The other night, my husband and I watched Maxed Out, a documentary about the credit card industry and the effects using credit has on individuals’ lives.
While the movie itself had some dry sections, the heart of the movie, to me at least, was how people responded to heavy debt loads.
Of course, heavy debt loads is a relative term.
The Worst Case Scenario
One college student who was $12,000 in debt chose to take her own life rather than face the endless collection calls about a debt that she obviously felt was insurmountable.
Another woman, Yvonne Pavey, was in debt, but then, with late fees and penalties, the amount of debt she faced spiraled out of control. Her solution was to simply drive her car into a nearby lake. Her body was found at the end of the Maxed Out documentary.
The Endless Anxiety and Despair
Another woman in the documentary began to struggle financially after her husband died and she could no longer keep up with the house payments. Rather than sell the house, she chose to finance her monthly $4,000 house payments on her credit card. When she was interviewed for the documentary, she was weeks to days away from foreclosure. The pain and despair she felt was palpable. While she hadn’t taken the drastic measure of taking her own life as others had, it was clear that she thought her life was over and that she had failed.
She had mentally checked out of the game of life and felt that she had failed and there was no escape. This feeling of despair among those who have debts is common.
The Effects on Your Health
In addition, carrying a heavy debt load can take a physical toll. “Experts say there’s no question that being in debt can be stressful. And a wide body of research has tied stress to health problems including high blood pressure, cardiovascular disease and stomach disorders such as colitis. ‘As with any serious stress’ debt does have an ‘impact on one’s physical health,’ said Elizabeth Carll, a New York-based stress and trauma psychologist. Financial worries may cause a person to be ‘run-down, have more colds, migraines and headaches, [and] their current medical conditions may get worse” (The Washington Post).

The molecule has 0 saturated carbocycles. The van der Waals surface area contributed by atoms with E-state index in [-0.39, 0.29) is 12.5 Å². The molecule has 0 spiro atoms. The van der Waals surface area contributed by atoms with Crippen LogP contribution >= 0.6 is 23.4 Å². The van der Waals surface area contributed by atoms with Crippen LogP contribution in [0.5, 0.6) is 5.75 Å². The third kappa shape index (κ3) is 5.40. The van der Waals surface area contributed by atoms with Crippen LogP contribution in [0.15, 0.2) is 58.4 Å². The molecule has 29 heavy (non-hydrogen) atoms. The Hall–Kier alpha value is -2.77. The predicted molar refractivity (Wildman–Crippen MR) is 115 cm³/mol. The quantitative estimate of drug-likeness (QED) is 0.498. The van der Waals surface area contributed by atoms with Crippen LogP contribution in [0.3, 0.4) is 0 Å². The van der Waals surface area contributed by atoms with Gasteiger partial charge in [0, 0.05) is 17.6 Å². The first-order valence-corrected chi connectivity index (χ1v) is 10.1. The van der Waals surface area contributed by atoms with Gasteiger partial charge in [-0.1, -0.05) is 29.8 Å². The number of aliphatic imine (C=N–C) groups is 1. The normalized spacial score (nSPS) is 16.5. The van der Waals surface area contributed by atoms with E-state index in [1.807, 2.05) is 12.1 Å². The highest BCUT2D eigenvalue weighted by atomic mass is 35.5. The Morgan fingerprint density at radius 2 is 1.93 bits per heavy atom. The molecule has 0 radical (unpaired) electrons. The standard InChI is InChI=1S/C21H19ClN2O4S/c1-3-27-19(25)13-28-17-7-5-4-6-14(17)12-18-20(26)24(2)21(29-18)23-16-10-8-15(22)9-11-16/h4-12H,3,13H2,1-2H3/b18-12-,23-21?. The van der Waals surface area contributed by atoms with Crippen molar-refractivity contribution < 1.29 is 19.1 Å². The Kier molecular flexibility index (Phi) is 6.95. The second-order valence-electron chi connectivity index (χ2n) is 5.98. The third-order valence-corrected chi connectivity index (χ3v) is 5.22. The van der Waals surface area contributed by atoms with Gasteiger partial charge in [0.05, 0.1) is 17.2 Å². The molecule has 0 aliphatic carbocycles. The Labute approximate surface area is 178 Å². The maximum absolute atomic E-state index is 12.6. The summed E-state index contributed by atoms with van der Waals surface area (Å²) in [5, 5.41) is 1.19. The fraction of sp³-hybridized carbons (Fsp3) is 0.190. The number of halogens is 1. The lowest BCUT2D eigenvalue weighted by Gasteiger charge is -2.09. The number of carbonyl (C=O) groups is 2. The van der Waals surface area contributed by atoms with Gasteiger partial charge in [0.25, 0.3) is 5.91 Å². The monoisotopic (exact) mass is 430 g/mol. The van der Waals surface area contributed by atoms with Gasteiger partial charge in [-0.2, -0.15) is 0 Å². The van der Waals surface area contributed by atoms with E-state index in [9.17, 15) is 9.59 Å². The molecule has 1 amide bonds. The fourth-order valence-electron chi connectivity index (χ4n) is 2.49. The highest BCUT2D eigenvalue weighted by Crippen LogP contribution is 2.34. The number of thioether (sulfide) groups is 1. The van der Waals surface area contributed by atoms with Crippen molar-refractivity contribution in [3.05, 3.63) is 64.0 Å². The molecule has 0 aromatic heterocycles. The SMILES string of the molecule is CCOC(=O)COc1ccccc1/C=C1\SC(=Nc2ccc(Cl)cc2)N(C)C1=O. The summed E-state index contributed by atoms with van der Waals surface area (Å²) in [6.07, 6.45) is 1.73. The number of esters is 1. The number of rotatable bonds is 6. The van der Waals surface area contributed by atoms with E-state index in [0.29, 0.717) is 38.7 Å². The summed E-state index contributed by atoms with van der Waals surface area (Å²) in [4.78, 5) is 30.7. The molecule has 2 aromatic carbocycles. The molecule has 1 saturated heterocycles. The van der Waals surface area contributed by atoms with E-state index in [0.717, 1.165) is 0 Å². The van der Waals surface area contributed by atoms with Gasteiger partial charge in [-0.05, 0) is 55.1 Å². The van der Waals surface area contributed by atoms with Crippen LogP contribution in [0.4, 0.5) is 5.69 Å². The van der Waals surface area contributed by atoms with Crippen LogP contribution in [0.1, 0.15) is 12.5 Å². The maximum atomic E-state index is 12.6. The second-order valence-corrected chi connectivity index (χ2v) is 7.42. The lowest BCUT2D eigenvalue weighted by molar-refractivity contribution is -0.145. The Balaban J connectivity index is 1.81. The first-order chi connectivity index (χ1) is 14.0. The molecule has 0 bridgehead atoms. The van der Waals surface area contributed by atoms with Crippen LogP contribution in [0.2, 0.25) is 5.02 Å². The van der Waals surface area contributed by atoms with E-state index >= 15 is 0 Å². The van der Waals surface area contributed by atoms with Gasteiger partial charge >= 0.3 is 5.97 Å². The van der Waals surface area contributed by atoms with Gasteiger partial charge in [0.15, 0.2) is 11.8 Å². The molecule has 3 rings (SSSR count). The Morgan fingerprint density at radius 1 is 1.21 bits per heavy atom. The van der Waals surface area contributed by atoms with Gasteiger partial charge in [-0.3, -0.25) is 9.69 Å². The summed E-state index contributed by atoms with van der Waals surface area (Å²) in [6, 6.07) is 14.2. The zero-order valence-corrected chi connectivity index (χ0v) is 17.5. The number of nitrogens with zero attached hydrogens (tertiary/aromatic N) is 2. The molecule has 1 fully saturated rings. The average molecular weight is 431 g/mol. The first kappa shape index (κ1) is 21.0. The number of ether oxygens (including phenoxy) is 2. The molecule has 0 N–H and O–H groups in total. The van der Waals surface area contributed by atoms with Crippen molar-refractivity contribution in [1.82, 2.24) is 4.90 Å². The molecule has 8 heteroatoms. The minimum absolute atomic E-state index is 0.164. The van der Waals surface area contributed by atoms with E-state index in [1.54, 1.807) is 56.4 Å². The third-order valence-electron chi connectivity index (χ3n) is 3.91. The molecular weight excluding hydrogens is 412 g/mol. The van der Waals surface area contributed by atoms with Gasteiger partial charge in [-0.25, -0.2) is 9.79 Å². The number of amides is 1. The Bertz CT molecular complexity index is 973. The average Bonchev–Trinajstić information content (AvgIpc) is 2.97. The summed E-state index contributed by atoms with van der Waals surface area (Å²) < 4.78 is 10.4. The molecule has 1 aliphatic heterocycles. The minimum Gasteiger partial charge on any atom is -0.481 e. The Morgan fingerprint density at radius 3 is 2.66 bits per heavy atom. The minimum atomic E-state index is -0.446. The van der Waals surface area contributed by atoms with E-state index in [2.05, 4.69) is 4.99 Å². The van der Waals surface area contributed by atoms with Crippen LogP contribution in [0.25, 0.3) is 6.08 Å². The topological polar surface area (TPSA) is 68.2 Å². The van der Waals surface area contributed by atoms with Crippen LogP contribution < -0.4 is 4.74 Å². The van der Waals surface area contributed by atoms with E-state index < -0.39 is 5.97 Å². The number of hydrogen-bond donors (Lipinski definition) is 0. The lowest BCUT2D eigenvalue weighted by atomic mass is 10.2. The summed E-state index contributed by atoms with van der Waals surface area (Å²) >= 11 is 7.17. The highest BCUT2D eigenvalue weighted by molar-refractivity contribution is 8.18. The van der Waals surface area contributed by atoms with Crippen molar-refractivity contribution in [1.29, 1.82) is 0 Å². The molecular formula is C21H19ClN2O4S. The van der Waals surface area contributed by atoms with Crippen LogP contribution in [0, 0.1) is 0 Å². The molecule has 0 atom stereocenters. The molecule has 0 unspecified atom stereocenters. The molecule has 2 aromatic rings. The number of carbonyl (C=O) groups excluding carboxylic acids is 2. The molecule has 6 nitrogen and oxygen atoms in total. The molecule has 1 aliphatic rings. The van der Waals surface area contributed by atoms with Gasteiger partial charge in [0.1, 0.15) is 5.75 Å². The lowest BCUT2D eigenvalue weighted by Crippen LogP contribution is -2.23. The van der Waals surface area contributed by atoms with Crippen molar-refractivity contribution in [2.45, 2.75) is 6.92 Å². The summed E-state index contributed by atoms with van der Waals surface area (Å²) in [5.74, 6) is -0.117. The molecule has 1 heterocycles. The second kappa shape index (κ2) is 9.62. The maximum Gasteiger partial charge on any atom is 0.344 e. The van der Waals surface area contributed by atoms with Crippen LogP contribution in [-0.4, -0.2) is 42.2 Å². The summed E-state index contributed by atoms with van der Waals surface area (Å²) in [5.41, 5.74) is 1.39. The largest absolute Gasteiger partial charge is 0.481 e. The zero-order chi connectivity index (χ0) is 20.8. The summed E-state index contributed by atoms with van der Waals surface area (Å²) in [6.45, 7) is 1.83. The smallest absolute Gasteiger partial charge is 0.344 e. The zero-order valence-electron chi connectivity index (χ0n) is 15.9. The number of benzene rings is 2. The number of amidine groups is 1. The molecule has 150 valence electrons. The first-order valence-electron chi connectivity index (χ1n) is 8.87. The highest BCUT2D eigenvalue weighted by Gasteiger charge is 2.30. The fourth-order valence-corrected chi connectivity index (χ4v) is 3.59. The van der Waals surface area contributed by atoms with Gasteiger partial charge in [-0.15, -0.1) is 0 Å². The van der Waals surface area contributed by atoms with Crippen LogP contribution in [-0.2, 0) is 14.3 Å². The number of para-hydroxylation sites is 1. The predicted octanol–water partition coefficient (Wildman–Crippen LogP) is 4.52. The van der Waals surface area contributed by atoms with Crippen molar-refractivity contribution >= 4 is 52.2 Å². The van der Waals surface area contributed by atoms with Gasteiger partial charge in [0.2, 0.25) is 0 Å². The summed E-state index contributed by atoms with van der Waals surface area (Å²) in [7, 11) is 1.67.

As someone who is on a journey to pay off nearly $58,000 in credit card and student loan debts, I can attest both to the sense of hopelessness and the health risks. For nearly 18 months in our debt payoff journey, the debt was literally all I could think about, and it affected my health. I didn’t sleep as well as I should, I was quick to anger because of the stress from the debt, and my health failed me. In fact, it’s taken me 15 months to restore my health and almost begin to feel like myself again.
We have been paying down our debt for two years now, and we have just reached the halfway point. Our debt now is at $29,000 in student loans only, and we finally feel like we can breathe. I’m not out of debt yet, but I’m far enough through the process that I can see how much that debt weighed on me like a ton weight around my neck.
Through this journey, I’ve learned that your mindset can make or break you when it comes to both your feelings about your debt and your debt payment.
Stay tuned for part two. . .
Melissa is a writer and virtual assistant. She earned her Master’s from Southern Illinois University, and her Bachelor’s in English from the University of Michigan. When she’s not working, you can find her homeschooling her kids, reading a good book, or cooking. She resides in Arizona where she dislikes the summer heat but loves the natural beauty of the area.